Tuning Dynamic Statements
Traditionally, application programs were written using static embedded SQL. Many modern programming languages and application development methodologies today use dynamic SQL. With dynamic SQL, it’s an ongoing challenge to predict performance and find tuning opportunities. This was always relatively easy to do with static SQL because the access path was determined during statement compile time (the bind process) and before the statement even executed. With dynamic SQL, a DBA or other tuning expert often doesn’t see the statement until it’s already executing. Unless you run specific performance traces, you usually can’t see the statements coming from a remote dynamic application.
Traditionally, tuning dynamic SQL has been difficult. You worked directly with programmers to obtain the SQL text, captured the SQL via an online monitor or trace, or captured the SQL via a local JDBC trace at the application server. The cost of dynamic SQL statements isn’t generally known. With static statements, you typically know how often the program that contains the statement is executed by looking at the number of package executions in a DB2 accounting report. From looking at the program logic, you can determine how often certain static SQL statements execute. To properly tune an SQL statement, you must know how expensive a statement is relative to what the statement does and how often it’s used. This is difficult to do with remote dynamic SQL, especially if all the SQL is coming in under the same authid, because there are no package execution counts to view.
Collecting Performance Information
DB2 for z/OS can store performance metrics related to statements stored in the dynamic statement cache. This collection of performance information isn’t automatic, but can be enabled by turning on IFCIDs 316 and 318 inside an existing trace, or by starting them in a new trace. Most shops have accounting traces, particularly classes 1,2,3,7 and 8, continuously running. You can easily attach these IFCIDs to those existing traces. There may be some overhead to collecting this additional trace information, but typically it’s not of measurable impact. The following command example starts a new monitor trace and activates the IFCIDs that gather the performance metrics for the statements in the cache:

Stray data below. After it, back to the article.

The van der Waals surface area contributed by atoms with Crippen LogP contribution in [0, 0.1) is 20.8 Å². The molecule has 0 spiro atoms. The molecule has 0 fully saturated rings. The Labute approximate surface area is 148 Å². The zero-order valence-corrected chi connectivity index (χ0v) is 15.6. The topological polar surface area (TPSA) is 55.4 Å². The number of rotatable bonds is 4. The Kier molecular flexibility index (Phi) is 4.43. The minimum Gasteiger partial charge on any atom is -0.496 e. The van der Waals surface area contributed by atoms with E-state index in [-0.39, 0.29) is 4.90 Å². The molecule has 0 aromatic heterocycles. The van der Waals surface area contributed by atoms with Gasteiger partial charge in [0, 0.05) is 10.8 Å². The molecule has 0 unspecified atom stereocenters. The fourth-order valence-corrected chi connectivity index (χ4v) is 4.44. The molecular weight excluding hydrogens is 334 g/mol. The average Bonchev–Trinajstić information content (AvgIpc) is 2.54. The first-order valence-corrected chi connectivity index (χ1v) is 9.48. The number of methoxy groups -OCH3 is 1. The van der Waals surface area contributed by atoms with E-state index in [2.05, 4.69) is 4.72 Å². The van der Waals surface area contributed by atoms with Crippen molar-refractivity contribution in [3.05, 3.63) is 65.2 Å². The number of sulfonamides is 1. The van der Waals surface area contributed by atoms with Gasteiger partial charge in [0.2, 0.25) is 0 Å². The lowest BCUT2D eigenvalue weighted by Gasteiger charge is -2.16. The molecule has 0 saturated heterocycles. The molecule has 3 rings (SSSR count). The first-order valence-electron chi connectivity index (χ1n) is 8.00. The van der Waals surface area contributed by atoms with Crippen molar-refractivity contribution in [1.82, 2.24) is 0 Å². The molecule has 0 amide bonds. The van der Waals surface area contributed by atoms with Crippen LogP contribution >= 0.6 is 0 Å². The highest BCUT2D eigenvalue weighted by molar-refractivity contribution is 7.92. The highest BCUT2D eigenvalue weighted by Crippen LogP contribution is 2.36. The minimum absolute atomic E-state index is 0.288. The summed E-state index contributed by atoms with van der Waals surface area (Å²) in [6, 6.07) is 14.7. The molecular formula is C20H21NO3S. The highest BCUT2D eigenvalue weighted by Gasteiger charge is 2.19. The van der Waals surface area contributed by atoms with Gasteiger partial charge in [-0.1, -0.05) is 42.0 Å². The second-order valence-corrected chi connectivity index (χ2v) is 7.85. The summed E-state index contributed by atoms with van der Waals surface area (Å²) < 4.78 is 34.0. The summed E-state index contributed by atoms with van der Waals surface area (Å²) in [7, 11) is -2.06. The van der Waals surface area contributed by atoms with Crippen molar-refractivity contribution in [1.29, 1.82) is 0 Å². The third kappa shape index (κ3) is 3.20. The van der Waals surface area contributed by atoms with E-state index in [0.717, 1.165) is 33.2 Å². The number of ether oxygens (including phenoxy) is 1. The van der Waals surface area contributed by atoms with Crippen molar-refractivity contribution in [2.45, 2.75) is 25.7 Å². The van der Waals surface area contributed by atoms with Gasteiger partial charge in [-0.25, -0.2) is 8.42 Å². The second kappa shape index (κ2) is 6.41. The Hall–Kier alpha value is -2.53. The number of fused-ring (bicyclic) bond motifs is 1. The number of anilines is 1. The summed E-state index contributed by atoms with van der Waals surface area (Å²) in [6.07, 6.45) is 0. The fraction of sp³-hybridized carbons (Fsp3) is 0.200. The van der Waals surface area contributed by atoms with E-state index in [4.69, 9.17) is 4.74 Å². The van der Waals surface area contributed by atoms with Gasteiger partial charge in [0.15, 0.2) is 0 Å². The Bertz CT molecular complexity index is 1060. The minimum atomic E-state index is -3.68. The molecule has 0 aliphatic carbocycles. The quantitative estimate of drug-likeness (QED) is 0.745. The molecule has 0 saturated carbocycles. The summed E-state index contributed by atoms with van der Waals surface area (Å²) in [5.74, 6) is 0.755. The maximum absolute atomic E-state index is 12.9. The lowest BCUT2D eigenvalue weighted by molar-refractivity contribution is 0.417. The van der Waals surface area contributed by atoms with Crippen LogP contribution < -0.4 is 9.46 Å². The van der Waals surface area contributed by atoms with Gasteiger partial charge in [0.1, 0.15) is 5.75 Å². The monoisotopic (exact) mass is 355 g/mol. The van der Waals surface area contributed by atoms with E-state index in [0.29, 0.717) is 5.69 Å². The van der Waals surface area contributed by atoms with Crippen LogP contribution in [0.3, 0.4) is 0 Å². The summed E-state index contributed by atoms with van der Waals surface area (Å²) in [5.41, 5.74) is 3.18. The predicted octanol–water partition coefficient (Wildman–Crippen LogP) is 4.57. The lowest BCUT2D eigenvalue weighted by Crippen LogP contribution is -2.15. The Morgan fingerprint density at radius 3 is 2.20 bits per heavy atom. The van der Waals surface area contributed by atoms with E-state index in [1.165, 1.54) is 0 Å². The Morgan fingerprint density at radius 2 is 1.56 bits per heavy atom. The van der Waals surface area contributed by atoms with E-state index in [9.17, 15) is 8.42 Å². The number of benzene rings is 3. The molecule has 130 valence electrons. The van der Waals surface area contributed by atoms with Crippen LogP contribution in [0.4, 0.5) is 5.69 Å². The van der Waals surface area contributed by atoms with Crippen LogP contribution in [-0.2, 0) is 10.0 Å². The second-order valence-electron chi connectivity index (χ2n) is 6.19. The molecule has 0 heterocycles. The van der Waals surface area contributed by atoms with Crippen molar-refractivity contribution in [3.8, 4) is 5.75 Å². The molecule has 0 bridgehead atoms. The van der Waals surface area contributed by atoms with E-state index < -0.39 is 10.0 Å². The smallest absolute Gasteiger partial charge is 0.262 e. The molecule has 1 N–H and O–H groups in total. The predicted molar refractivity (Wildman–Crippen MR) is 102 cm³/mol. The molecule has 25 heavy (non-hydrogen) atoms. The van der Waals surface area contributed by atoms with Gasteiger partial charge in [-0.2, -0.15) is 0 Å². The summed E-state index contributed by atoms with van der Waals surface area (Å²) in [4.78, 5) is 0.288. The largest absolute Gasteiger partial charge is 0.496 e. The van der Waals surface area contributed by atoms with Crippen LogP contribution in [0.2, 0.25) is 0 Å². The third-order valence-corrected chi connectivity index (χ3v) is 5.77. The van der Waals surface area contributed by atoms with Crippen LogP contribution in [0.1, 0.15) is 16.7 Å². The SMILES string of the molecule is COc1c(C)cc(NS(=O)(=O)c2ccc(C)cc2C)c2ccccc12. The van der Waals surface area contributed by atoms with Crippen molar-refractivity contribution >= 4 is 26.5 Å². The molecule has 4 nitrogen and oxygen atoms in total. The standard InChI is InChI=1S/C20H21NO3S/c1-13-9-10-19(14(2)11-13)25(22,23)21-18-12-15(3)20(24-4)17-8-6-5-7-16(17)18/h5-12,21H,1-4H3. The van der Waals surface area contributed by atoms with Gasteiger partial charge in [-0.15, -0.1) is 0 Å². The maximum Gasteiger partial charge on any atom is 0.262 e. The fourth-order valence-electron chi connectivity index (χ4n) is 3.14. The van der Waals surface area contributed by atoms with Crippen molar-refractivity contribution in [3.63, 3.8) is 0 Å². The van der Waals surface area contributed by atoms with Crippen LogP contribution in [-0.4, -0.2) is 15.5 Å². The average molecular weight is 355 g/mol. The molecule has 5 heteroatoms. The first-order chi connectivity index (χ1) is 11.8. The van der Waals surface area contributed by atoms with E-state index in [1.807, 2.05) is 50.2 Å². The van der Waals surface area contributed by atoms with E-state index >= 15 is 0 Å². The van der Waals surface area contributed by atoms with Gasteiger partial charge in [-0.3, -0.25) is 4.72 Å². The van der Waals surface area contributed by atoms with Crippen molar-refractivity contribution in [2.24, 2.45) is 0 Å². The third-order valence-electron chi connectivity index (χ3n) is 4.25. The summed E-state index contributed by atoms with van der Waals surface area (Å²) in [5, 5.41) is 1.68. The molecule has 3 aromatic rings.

-START TRACE(MON) IFCID(316,318)
To properly tune for optimal performance, you should start with the overall big picture of the performance of applications in a subsystem or data-sharing group. We typically use DB2 accounting reports summarized by authid. To support this, give each distinct software application or program suite a separate authorization id for their production SQL. By collecting this information identified and separated by application, you can tell which applications use the most system resources, and how many SQL statements are issued. So, you know who uses the most CPU, and which applications’ SQL statements are most efficient or inefficient. Determining which application may have inefficient SQL can be as easy as dividing the total CPU consumed by the number of statements executed.
Starting with V8, DB2 has expanded the functionality of the EXPLAIN facility. A key feature of this expansion is the ability to explain the access paths of the statements in the dynamic statement cache and expose the performance metrics stored in the dynamic statement cache. A new statement, EXPLAIN STMTCACHE, allows access to the performance information in the dynamic statement cache and also allows statements in the cache to be explained. Unfortunately, by default, you can explain statements only in the cache that matches your own authid. People with SYSADM authority can get the performance information for all the statements in the cache.
The format of the statement is quite simple. The following statement will collect all the performance information for the statements that executed under your authorization id, or for an entire subsystem if you’re SYSADM, and populates the DSN_STATEMENT_CACHE_TABLE under your schema:
EXPLAIN STMTCACHE ALL;